Teen girl sexually assaulted at party: Posting photos will be treated as criminal activity

RCMP hopes to avoid a repeat of Rehtaeh Parsons' tragic story.

Teen girl raped at party

After a 17-year-old BC girl was allegedly sexually assaulted at a party, the RCMP is hoping to break a tragic trend, in which social media makes an already-intolerable situation even worse for the victim and her family.

Those who witnessed the attack, which allegedly took place at a party in Barnhartvale, are advised that any photos taken during the incident and posted to social media will be treated by law enforcement as chld pornography.

Basically, the only thing you should be doing with such footage is giving it to law enforcement: use your phonecam for good and not for evil.

Tragic precedent

Fresh in the RCMP's mind would be the rape and subsequent suicide of Rehtaeh Parsons, whose attack was photographed by the boys who carried it out. The subsequent bullying and slander caused Parsons to attempt to hang herself to death: she was taken off life support a few days later.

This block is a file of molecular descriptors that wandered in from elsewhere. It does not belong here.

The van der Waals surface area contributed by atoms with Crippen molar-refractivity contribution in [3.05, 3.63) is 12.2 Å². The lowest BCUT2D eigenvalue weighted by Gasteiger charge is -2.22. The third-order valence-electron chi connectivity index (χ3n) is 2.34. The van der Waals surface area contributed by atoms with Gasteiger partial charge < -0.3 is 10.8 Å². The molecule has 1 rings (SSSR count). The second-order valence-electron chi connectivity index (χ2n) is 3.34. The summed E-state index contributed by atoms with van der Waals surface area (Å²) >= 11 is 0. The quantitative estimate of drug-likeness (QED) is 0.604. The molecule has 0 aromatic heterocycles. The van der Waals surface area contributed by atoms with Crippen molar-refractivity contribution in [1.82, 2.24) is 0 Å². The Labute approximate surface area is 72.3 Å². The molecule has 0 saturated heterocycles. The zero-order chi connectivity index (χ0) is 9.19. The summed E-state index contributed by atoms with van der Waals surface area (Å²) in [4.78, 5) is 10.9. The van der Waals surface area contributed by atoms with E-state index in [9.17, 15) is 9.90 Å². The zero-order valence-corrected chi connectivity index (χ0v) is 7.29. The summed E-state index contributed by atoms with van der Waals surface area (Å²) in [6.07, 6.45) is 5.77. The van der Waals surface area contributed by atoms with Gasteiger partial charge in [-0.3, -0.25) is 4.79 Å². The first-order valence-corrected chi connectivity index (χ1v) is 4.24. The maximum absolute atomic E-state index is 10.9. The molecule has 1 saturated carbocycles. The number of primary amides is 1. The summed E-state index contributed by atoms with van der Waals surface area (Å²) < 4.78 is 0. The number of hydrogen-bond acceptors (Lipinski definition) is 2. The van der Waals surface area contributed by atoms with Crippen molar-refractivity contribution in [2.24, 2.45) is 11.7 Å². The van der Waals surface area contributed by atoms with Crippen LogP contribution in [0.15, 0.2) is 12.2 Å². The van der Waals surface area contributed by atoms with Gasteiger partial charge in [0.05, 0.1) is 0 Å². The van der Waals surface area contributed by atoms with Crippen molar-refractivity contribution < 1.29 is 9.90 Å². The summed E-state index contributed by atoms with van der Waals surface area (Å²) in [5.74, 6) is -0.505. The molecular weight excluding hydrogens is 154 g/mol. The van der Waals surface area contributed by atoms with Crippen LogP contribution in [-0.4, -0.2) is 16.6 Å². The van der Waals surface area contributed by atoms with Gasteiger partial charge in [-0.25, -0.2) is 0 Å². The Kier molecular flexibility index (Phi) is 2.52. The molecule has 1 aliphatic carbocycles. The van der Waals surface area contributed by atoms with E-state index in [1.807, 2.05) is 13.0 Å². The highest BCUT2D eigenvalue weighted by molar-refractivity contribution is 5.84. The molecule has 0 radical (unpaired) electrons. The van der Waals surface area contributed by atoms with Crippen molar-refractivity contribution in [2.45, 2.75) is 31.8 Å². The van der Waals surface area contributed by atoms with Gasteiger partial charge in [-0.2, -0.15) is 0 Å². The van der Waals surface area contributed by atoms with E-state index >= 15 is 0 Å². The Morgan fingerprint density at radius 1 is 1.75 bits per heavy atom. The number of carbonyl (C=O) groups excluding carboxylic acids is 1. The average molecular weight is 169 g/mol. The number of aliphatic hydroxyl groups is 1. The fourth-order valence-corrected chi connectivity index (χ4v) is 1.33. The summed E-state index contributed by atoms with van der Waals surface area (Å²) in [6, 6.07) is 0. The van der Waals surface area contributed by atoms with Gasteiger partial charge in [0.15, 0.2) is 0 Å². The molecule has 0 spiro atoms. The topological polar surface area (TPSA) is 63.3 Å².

Closer to home, the Kamloops RCMP is hoping to avoid a repeat of what happened after a 16-year-old Pitt Meadows girl was raped in 2011. Photos of the incident were shared on Facebook, and an 18-year-old witness was prosecuted for sharing the photos he took.

Kamloops RCMP media officer Cpl. Cheryl Bush writes,

"A report was received on the morning of June 19th that a 17 year old female had gone home from the party and reported the incident to her parents, who then took her to Royal Inland Hospital and notified police. It was reported that she had become separated from her friends, and was approached by a male unknown to her, who eventually took her into the bush area and sexually assaulted her. The female was able to make a cell phone call to get picked up from the party and police were contacted later.

"As this event strongly resembles recent cases that have been largely publicized, RCMP investigators believe there are individuals who witnessed what took place and have photographs of the incident. We want to see this case unfold differently for this victim, compared to what has happened in the past. Such photographs would be evidence to a criminal act, which must be turned over to authorities, rather than be posted or distributed.  Police will investigate any instances of these photographs being mishandled, which could result in charges of making, possessing or distributing child pornography.  These offences could carry maximum sentences of up to ten years imprisonment."


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